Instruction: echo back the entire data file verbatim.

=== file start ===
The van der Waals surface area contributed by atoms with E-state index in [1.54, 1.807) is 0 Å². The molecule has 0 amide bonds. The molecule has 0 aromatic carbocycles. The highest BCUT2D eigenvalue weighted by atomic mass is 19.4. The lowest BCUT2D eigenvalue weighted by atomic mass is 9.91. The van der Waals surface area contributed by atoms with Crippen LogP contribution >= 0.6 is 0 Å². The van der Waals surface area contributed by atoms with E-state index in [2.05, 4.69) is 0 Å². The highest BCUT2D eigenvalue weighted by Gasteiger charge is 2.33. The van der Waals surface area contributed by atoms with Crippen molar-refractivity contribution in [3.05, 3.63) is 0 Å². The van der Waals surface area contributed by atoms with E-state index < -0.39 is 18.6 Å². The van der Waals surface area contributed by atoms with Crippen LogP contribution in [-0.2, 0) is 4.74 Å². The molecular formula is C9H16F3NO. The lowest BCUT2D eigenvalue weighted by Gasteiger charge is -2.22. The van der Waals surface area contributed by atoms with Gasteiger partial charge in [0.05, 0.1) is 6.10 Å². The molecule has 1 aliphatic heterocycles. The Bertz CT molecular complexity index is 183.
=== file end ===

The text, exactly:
The van der Waals surface area contributed by atoms with E-state index in [1.54, 1.807) is 0 Å². The molecule has 0 amide bonds. The molecule has 0 aromatic carbocycles. The highest BCUT2D eigenvalue weighted by atomic mass is 19.4. The lowest BCUT2D eigenvalue weighted by atomic mass is 9.91. The van der Waals surface area contributed by atoms with Crippen LogP contribution >= 0.6 is 0 Å². The van der Waals surface area contributed by atoms with E-state index in [2.05, 4.69) is 0 Å². The highest BCUT2D eigenvalue weighted by Gasteiger charge is 2.33. The van der Waals surface area contributed by atoms with Crippen molar-refractivity contribution in [3.05, 3.63) is 0 Å². The van der Waals surface area contributed by atoms with E-state index < -0.39 is 18.6 Å². The van der Waals surface area contributed by atoms with Crippen LogP contribution in [-0.2, 0) is 4.74 Å². The molecular formula is C9H16F3NO. The lowest BCUT2D eigenvalue weighted by Gasteiger charge is -2.22. The van der Waals surface area contributed by atoms with Gasteiger partial charge in [0.05, 0.1) is 6.10 Å². The molecule has 1 aliphatic heterocycles. The Bertz CT molecular complexity index is 183.